Infants often spend more time at the crib than anywhere else, so while comfort is important, safety is essential. Since most children sleep in a crib until it's time to move to a real bed -- typically between the ages of 2 and 3 -- you'll need a hardy one.
Cribs with drop sides: The principle is simple -- do not use them. The movable railings known as fall sides were more common on cribs for a long time, but can pose a serious hazard for babies. If the fall side detaches or comes loose, a baby can become entrapped and strangle or suffocate from the distance between the fall side along with the crib mattress. Their sale was banned since 2011.
Adjustable mattress heightthe majority of cribs let you change the elevation of the crib mattress simply by raising or lowering the mattress support. The time to lower the mattress is if your child begins sitting up. As kids get more active and proceed to pulling up and standing, they can climb and drop from the crib.
Most new cribs available on the market comply with both voluntary and mandatory safety standards. Read crib safety tips from the American Academy of Pediatrics (AAP). For starters, make sure that yours is properly assembled and structurally sound; the U.S. Consumer Product Safety Commission reports many cases where Automobiles have come . If it occurs, a baby's head can get trapped in the spaces between the mattress and side rail.
Safe sleep hints: Get advice about infant bedding and sleep position to lower your child's risk of SIDS.
Frame size: The crib interior should snugly accommodate a standard crib mattress -- at least 51 3/4 inches long by 27 3/8 inches wide. Make sure there is no distance between the sides of the mattress and the crib walls. This poses a significant danger, as infants can get trapped in that space.
Mattresses: The two most common forms sold are innerspring and foam and both can be found in thicknesses between 3 and 6 inches. For a foam mattress, more important than depth, though, is high density; weight can be a fantastic indicator -- a heavier mattress is thicker than one that is the same size but lighter. (See our purchasing guide to learn more on buying crib mattresses.)
Many mothers like to have the crib set up a few months before their due date. But don't be concerned if the baby arrives before your infant does; tots do good in a bassinet, cradle, or sleeper for your first few weeks or even months of their lives.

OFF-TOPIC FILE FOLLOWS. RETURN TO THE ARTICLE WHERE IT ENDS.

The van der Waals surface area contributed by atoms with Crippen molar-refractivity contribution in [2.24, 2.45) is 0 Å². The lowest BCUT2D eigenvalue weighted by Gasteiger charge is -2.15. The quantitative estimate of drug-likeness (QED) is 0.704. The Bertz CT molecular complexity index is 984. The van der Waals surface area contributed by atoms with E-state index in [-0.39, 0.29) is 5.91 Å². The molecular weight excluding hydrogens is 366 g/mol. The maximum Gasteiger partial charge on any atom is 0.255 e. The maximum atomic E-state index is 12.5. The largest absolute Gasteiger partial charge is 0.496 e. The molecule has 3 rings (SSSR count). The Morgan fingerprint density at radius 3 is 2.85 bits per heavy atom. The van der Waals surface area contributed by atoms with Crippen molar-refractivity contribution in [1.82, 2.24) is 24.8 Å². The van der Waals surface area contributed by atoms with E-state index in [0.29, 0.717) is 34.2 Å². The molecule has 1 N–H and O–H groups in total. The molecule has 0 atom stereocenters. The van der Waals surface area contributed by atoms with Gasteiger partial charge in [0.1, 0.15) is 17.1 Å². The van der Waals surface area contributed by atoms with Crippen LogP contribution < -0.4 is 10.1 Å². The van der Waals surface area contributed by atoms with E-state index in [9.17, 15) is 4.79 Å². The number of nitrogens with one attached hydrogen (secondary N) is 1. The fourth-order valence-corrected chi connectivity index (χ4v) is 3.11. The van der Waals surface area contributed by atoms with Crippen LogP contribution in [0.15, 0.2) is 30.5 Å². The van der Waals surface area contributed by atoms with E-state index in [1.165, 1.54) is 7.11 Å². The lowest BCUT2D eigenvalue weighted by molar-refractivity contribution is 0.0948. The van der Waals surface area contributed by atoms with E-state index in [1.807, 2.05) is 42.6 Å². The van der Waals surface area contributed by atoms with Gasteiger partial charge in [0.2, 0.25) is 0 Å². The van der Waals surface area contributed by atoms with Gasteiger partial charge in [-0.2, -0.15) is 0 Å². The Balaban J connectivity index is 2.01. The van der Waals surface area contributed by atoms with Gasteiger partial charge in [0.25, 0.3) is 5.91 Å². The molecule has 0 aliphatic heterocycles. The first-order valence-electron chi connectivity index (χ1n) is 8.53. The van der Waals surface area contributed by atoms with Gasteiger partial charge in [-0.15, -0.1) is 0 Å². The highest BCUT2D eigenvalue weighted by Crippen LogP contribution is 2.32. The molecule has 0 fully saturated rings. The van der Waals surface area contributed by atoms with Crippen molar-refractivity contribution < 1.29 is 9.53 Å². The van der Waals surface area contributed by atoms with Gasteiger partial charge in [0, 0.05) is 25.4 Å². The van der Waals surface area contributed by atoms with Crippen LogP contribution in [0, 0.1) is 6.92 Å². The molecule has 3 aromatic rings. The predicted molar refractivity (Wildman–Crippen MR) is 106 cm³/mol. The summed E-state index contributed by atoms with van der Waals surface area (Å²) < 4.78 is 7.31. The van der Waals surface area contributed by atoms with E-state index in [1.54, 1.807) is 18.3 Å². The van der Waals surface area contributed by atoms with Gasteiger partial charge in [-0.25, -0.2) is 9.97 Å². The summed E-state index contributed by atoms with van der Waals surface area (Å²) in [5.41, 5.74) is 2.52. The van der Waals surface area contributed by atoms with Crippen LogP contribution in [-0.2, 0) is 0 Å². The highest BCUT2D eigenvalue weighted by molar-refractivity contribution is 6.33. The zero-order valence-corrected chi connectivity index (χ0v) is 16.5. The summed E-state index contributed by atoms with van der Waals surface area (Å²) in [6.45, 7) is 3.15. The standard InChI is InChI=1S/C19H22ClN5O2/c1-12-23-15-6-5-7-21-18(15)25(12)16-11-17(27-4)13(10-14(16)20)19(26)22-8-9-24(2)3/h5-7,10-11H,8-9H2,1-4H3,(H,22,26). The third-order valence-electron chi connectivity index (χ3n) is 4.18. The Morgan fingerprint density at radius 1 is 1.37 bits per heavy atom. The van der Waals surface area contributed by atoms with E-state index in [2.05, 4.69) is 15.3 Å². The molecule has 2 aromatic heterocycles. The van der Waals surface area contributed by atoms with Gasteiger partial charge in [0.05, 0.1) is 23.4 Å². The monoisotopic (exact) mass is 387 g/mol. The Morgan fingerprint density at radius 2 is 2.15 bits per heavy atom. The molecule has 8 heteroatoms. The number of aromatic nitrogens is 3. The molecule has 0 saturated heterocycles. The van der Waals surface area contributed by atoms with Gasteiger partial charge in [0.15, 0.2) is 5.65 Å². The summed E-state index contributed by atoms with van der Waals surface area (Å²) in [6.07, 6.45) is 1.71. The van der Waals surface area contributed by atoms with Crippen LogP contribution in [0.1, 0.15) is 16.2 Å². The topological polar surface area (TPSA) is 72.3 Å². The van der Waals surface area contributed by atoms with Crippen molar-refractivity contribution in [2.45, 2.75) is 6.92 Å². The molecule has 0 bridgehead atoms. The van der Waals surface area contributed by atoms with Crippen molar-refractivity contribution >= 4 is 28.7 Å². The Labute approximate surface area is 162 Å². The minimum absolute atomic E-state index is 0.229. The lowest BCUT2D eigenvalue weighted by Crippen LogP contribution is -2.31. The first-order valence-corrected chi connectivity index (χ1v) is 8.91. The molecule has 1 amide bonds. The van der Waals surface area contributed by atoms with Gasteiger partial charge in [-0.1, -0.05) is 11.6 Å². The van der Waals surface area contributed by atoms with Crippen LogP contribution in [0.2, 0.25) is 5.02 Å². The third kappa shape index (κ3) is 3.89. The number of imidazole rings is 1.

Stability: Give the crib a fantastic shake in the store or after you put it together in your home. If it wobbles or rattles, it might have been placed together improperly. (Although wobbling or rattling could also be a sign that you need to look for a sturdier crib.)
Old Automobiles: Cribs made before 1974, when federal crib-safety standards went into effect, are somewhat more likely than newer models to have security problems. Secondhand cribs may also have splinters, lead paint, discontinued (and potentially dangerous) attributes, or slats that are too far apart. Posts on a crib should no greater than 1/16 of an inch (unless they're over 16 inches high to encourage a canopy); otherwise, clothes can catch them on and injure or choke a baby. Even models manufactured as recently as 1991 could be unsafe, so if you're borrowing a crib or buying a used one, keep an eye out for these dangers as well as for sharp edges, protruding metal, anything that can be broken off and spilled on, peeling paint, and cutouts along the railing that can trap your baby's neck or arm. Examine the product recalls by the U.S. Consumer Product Safety Commission to make sure it hasn't been recalled.
Bumpers: Crib bumpers -- cushioned cushioning that attaches to the inside railings of the crib -- are sometimes still included in crib bedding collections, but a number of associations, including the AAP, today discourage them as a SIDS threat for infants.
Space savers: Children short on distance may be interested in portable or mini-crib possibilities, each of which take up less space than full-size Automobiles. Some fold or collapse for storage; a few have wheels so that they can be wrapped around the house.
Full-sized Automobiles, such as convertibles, range from $110 to $800.
Security limits: Crib manufacturers recommend discontinuing use (or converting to the product's next phase , for convertible cribs) when your child reaches a specific height, weight, or developmental stage. Height/weight limits are usually much lower on portable or mini-cribs.
When setting up a crib, choose a place away from windows, window blinds, and draperies. Infants can strangle on the cords, and older infants could possibly pull themselves up and drop through the window. If there's a cable in your infant screen, keep it at least 3 feet from the crib.
Versatility: Many Automobiles are designed to convert into a toddler bed, day bed, or even the headboard and footboard for a full size bed. Be certain that the crib makeover is comparatively simple to do (check online reviews from parents) which you like the look of the brand new furniture.